Posts Tagged ‘Beauty

24
Sep
13

Asian American Beauty Standards Don’t Apply in Asia

I remember reading some blog awhile back about a Cuban/Filipino/Korean/American that wrote about her experiences teaching English in Korea and that she wasn’t considered beautiful enough in South Korea.  The internet was full of outrage and disbelief.  I’m sure those commenters weren’t Asian from Asia and NOT Korean.  Without even looking at her photo, my reaction was “DUH!”.  After seeing her picture, my thoughts were confirmed.  All that article told me is she was incredibly uninformed about a country that she went to live and work in and knew nothing about the culture at all.  She was shocked and disappointed that being a quarter Korean descent she wasn’t accepted by her people.  That tells me she’s an American through and through and either unbelievably naive, or looking for publicity.

I’m a generation 1.5 immigrant-I came here about age 4, and grew up here with my immigrant parents.  I’m straddling that line between the Old World and the New.  Both Koreans and Americans see me as “other”.  I have never been to Korea since we left.  My American friends can’t understand why I wouldn’t want to see my native land.  They don’t get it.  I’m a full-blooded Korean with very Korean features, but I would not be accepted in Korea.  For one, I’m not fluent in the language. Even if I were, I would still be looked at as American, but not quite.  My white friends would have a very different time there than I.  They wouldn’t be treated with the kind of suspicion, prejudice, and contempt that I would.  They would think Koreans were very nice and tolerant.  What they don’t understand is that their behavior would be overlooked because they are white.  The attitude is that Westerners are barbarians and don’t know any better and it’s useless to teach them as they are beyond hope.  It’s like indulging a misbehaving retarded child.

As for me, I would be judged as a traitor of sorts.  Although I am from the same stock, the fact that I grew up in America means that I’m tainted and corrupted.  I’m not really Korean because I don’t conform to every aspect of their culture.  Not speaking the language and fully adhering to the customs disqualifies me from being Korean to the natives.  As a woman, I am also expected to conform to sexist behavioral norms.  I’’m far too outspoken, aggressive, and loud.  I am not demure and submissive and as a feminist, would be an outcast and extremely threatening.  Again, this is to be expected in Westerners, but on this, I would be judged as a bad Korean.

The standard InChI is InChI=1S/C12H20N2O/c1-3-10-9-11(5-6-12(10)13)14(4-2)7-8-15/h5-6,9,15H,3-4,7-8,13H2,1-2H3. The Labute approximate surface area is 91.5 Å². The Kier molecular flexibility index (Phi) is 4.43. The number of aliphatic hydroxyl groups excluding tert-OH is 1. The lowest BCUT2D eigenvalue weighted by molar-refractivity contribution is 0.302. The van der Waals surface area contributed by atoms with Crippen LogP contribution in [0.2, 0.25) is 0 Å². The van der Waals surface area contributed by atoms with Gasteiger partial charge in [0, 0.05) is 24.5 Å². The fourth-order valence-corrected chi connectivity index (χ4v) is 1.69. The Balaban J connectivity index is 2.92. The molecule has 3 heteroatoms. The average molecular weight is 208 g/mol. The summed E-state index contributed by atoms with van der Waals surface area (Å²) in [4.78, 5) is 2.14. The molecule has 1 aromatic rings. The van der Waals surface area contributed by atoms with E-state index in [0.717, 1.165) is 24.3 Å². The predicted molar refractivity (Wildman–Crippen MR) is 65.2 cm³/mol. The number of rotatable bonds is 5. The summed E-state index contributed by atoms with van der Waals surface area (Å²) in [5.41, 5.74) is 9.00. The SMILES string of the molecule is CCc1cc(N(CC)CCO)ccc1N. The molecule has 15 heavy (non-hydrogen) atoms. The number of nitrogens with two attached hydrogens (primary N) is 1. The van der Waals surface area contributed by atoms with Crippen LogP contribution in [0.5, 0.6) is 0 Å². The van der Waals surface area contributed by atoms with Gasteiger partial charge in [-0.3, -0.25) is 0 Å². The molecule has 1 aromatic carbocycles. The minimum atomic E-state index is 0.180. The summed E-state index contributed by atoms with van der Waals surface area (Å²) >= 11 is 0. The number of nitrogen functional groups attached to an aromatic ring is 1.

Being female also subjects me to more intense scrutiny and a set of criterion in terms of appearance.  I’m way too big.  When my mother visited Korea, she never brought any clothes or shoes back as early as 7th grade, as my broad shoulders and size 9 feet wouldn’t fit into the standard sizes sold there.  Good God, every Korean girl grows up being told she’s clumsy like a bear, has tree trunk or daikon radish legs, and constantly criticized about being fat by everyone in the community unless she fits the 98lb mold.  So if that’s normal in the Korean community in America, what do you expect it’s going to be like in an entire nation with this mentality?.  I scoff at her emotional distress after a few months-try living with that your whole life!

She should have known she would have been rejected from the outset because she is not full Korean.  Asians in general don’t celebrate diversity and being mixed race is not accepted, especially in Korea.  For her to be ignorant and surprised about this seems disingenuous.  Whether this attitude is right or wrong is a topic for another column on another day, and I’ll get to it.  What I’m talking about is walking into the lion’s den and being surprised that the lion would bite.  And then playing victim and looking for sympathy.  “Woe is me, I walked blindly into the lion’s den and I was mauled, traumatized, and scarred for life.”  I’m just incredulous at her stupidity.